Evolution is thought to be a gradual change in the kind and frequencies of alleles. Those mutants that are harmful are either eliminated or kept at low frequencies by natural selection. However; with artificial selection , especially when a breed is being developed, it is the individuals that exhibit the greatest expression of the desired traits that are chosen to breed the subsequent generations. When only a few dogs are used to produce the next generation, a high proportion of their genes will be in the next population of potential breeding animals. When these related dogs are then interbred, the chances of them passing on the same allele that they both received from their sire and dam is 25%. Thus, inbreeding increases the chance that subsequent offspring will carry identical copies of the same allele (be homozygous at that locus). Increasing inbreeding increases the chance of homozygosity and can lead to the loss of one of the alleles from the population.

Breeders walk a tightrope between needing to reduce genetic variation to maintain uniform breed type and needing to maintain genetic diversity to avoid inbreeding depression, which results from homozygosity of deleterious alleles. The majority of alleles detrimental to life and reproduction tend to be recessive, for the simple reason that if they were dominant, they would have been expressed in the individual’s phenotype, and that individual would have been less likely to reproduce. If recessive, only those individuals with homozygous recessive alleles would be reproductively compromised; heterozygotes would be unaffected. Every dog (and every human) carries deleterious recessive alleles, so the chances of the foundation stock carrying them is virtually 100%. If very few dogs were used as foundation stock, their progeny would have to be interbred, and in only a few generations all of the dogs would be closely related. Breeding closely related dogs is inbreeding. An inbred dog has a greater likelihood of receiving the same allele from both its sire and dam, and thus a greater likelihood of being homozygous for a deleterious trait. In an inbred population, as long as the animals can still reproduce, this homozygosity can become fixed in the population due to the chance loss of the other allele. What this means for the breeder is that too great a reliance on inbreeding will lead to loss of ‘fitness’, i.e., failure to reproduce. Fewer litters are produced, the number of whelps will decrease and those that are born will fail to thrive. Taken to extreme, the effective breeding population could be so diminished that the breed would face extinction.


Modern dog breeds have all been subjected to a founder effect, and many of them have had their gene pools further reduced by subsequent genetic bottlenecks. The best-documented case of a canine bottleneck was created by World War II, when hardships in Europe made it impossible to keep many dogs, especially giant ones. The populations of giant breeds in Europe were practically decimated after the war, and some breeds had to rely upon only a few survivors or imports from less affected areas?in effect, reducing the gene pool and creating a second, even more limited, foundation for the breed.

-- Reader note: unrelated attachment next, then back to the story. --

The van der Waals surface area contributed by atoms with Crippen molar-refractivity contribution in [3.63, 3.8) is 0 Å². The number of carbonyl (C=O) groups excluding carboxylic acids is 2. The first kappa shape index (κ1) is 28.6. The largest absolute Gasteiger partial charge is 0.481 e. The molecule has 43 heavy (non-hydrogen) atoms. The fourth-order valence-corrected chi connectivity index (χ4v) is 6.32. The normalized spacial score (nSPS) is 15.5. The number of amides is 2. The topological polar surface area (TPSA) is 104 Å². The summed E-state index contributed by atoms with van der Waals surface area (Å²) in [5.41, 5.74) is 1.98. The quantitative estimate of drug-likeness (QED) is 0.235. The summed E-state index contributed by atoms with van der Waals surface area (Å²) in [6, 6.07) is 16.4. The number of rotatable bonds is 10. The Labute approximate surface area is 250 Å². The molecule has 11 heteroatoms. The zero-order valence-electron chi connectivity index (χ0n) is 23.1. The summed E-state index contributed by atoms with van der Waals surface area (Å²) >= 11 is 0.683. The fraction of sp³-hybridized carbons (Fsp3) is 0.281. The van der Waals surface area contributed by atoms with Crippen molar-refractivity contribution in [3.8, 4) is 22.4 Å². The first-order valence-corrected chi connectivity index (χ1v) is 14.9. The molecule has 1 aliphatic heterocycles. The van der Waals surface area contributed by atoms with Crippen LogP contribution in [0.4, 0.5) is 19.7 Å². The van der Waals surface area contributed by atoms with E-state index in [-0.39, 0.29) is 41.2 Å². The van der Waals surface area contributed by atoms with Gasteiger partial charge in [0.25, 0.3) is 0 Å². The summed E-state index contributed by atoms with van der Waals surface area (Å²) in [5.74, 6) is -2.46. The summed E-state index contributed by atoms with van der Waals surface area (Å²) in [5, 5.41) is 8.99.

Other bottlenecks are created when a breed, for whatever reason, becomes extremely unpopular and rare, or when dogs from one country (or worse, one kennel) are used to found the breed in a new part of the world. Yet one of the most pervasive bottlenecks is brought on voluntarily by breeders: the rush to breed to only a few favored sires, the ‘flavor of the month’, while the majority of potential breeding males are never bred.

This bottleneck is made all the worse by the fact that the majority of breeding bitches are often sired by a handful of the last generation’s “favored sons”. In fact, the effective population size can never be greater than four times the number of males in a population, no matter how many breeding females exist . In certain rare breeds, their effective breeding population is thus so reduced, that they are in effect, in a genetic cul-de-sac.


We have considered the origin of the dog, how it evolved from precursors and how initially there was tremendous genetic diversity within the species. We then examined how mutations occur and contribute to that diversity. It was then necessary to introduce those factors that reduce diversity when new dog breeds are established, such as founder effect and inbreeding. Our goal was to inform breeders of the dangers inherent in common breeding practices that can exacerbate the problems to the point that viability is lost.

In Part II of this series, we will continue our discussion of some of the concepts involved with population genetics and suggest ways for preventing or correcting the problems associated with highly inbred populations. We will also introduce and clarify such molecular genetic terms as dominant, recessive, and co-dominant traits which are central and fundamental to the breeding selection process.

So fundamental are these concepts that no breeder can honestly claim to be an ethical breeder without a working understanding of the underlying principles. At a still higher level of complexity, but still of extreme importance to breeders in their selections for breeding, we will need to deal with such ideas as penetrance, overdominance and best of all, epistasis. This may seem a little daunting at first, but the health and future of our favorite companion may depend upon what we breeders do now…so hang on tight, as its apt to be a wild ride.

Susan Thorpe-Vargas Ph.D.
John Cargill MA, MBA, MS, Ph.D.
Caroline Coile Ph.D.